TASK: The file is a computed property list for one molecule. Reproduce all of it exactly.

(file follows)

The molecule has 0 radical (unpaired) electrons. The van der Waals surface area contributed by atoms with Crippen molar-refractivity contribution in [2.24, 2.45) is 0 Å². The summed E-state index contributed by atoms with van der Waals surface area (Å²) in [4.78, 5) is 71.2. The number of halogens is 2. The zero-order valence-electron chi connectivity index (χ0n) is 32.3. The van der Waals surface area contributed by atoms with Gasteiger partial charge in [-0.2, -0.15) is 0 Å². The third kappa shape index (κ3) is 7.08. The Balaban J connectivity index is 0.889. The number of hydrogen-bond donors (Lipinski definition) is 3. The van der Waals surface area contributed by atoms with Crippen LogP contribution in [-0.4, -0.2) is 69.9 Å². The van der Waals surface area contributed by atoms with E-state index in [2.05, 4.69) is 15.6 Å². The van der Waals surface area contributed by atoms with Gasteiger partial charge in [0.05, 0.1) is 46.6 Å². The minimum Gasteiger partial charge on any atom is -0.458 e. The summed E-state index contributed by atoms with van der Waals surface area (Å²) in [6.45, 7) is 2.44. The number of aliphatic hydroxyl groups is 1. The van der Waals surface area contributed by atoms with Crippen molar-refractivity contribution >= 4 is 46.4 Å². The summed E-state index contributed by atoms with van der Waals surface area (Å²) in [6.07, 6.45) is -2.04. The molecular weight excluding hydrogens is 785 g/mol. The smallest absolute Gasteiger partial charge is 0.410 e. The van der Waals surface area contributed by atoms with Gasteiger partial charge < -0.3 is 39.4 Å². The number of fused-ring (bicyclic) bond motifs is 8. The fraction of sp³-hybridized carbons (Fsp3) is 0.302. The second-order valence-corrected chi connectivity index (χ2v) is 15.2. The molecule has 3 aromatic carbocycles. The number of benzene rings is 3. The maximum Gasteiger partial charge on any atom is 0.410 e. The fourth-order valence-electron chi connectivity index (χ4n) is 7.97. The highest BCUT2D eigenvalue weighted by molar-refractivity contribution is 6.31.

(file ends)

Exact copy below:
The molecule has 0 radical (unpaired) electrons. The van der Waals surface area contributed by atoms with Crippen molar-refractivity contribution in [2.24, 2.45) is 0 Å². The summed E-state index contributed by atoms with van der Waals surface area (Å²) in [4.78, 5) is 71.2. The number of halogens is 2. The zero-order valence-electron chi connectivity index (χ0n) is 32.3. The van der Waals surface area contributed by atoms with Gasteiger partial charge in [-0.2, -0.15) is 0 Å². The third kappa shape index (κ3) is 7.08. The Balaban J connectivity index is 0.889. The number of hydrogen-bond donors (Lipinski definition) is 3. The van der Waals surface area contributed by atoms with Crippen LogP contribution in [-0.4, -0.2) is 69.9 Å². The van der Waals surface area contributed by atoms with E-state index in [2.05, 4.69) is 15.6 Å². The van der Waals surface area contributed by atoms with Gasteiger partial charge in [0.05, 0.1) is 46.6 Å². The minimum Gasteiger partial charge on any atom is -0.458 e. The summed E-state index contributed by atoms with van der Waals surface area (Å²) in [6.45, 7) is 2.44. The number of aliphatic hydroxyl groups is 1. The van der Waals surface area contributed by atoms with Crippen molar-refractivity contribution >= 4 is 46.4 Å². The summed E-state index contributed by atoms with van der Waals surface area (Å²) in [6.07, 6.45) is -2.04. The molecular weight excluding hydrogens is 785 g/mol. The smallest absolute Gasteiger partial charge is 0.410 e. The van der Waals surface area contributed by atoms with Gasteiger partial charge < -0.3 is 39.4 Å². The number of fused-ring (bicyclic) bond motifs is 8. The fraction of sp³-hybridized carbons (Fsp3) is 0.302. The second-order valence-corrected chi connectivity index (χ2v) is 15.2. The molecule has 3 aromatic carbocycles. The number of benzene rings is 3. The maximum Gasteiger partial charge on any atom is 0.410 e. The fourth-order valence-electron chi connectivity index (χ4n) is 7.97. The highest BCUT2D eigenvalue weighted by molar-refractivity contribution is 6.31.